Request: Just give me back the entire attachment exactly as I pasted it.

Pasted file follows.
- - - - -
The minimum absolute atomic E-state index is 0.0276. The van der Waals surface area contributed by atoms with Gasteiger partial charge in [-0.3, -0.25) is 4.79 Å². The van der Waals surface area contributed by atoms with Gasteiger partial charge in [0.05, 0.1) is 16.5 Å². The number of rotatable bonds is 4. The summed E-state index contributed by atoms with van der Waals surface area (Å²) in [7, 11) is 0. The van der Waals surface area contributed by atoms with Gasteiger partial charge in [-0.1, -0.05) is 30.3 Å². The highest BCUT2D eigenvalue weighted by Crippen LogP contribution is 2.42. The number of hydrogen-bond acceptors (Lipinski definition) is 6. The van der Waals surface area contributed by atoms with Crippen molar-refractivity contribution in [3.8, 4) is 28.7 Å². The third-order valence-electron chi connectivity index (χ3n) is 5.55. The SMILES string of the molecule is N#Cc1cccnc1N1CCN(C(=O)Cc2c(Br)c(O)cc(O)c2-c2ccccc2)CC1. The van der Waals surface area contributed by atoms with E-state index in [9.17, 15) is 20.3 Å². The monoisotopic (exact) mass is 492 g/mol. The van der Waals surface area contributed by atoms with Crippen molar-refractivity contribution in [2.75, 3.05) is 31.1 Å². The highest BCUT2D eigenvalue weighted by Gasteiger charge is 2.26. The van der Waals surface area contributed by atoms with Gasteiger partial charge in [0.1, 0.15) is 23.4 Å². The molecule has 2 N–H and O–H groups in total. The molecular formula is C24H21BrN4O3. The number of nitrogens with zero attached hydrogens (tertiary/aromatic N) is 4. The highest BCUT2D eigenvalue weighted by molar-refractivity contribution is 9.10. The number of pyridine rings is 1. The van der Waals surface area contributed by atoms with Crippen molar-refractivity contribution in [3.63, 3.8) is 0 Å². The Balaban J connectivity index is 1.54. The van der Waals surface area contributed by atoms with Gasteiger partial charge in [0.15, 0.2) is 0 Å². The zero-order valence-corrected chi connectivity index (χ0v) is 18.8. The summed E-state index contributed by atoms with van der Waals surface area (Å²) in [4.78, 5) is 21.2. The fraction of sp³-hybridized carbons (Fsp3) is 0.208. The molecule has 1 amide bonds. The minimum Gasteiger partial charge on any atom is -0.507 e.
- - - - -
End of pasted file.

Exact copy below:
The minimum absolute atomic E-state index is 0.0276. The van der Waals surface area contributed by atoms with Gasteiger partial charge in [-0.3, -0.25) is 4.79 Å². The van der Waals surface area contributed by atoms with Gasteiger partial charge in [0.05, 0.1) is 16.5 Å². The number of rotatable bonds is 4. The summed E-state index contributed by atoms with van der Waals surface area (Å²) in [7, 11) is 0. The van der Waals surface area contributed by atoms with Gasteiger partial charge in [-0.1, -0.05) is 30.3 Å². The highest BCUT2D eigenvalue weighted by Crippen LogP contribution is 2.42. The number of hydrogen-bond acceptors (Lipinski definition) is 6. The van der Waals surface area contributed by atoms with Crippen molar-refractivity contribution in [3.8, 4) is 28.7 Å². The third-order valence-electron chi connectivity index (χ3n) is 5.55. The SMILES string of the molecule is N#Cc1cccnc1N1CCN(C(=O)Cc2c(Br)c(O)cc(O)c2-c2ccccc2)CC1. The van der Waals surface area contributed by atoms with E-state index in [9.17, 15) is 20.3 Å². The monoisotopic (exact) mass is 492 g/mol. The van der Waals surface area contributed by atoms with Crippen molar-refractivity contribution in [2.75, 3.05) is 31.1 Å². The highest BCUT2D eigenvalue weighted by Gasteiger charge is 2.26. The van der Waals surface area contributed by atoms with Gasteiger partial charge in [0.1, 0.15) is 23.4 Å². The molecule has 2 N–H and O–H groups in total. The molecular formula is C24H21BrN4O3. The number of nitrogens with zero attached hydrogens (tertiary/aromatic N) is 4. The highest BCUT2D eigenvalue weighted by molar-refractivity contribution is 9.10. The number of pyridine rings is 1. The van der Waals surface area contributed by atoms with Crippen molar-refractivity contribution in [3.63, 3.8) is 0 Å². The Balaban J connectivity index is 1.54. The van der Waals surface area contributed by atoms with Gasteiger partial charge in [0.15, 0.2) is 0 Å². The zero-order valence-corrected chi connectivity index (χ0v) is 18.8. The summed E-state index contributed by atoms with van der Waals surface area (Å²) in [4.78, 5) is 21.2. The fraction of sp³-hybridized carbons (Fsp3) is 0.208. The molecule has 1 amide bonds. The minimum Gasteiger partial charge on any atom is -0.507 e.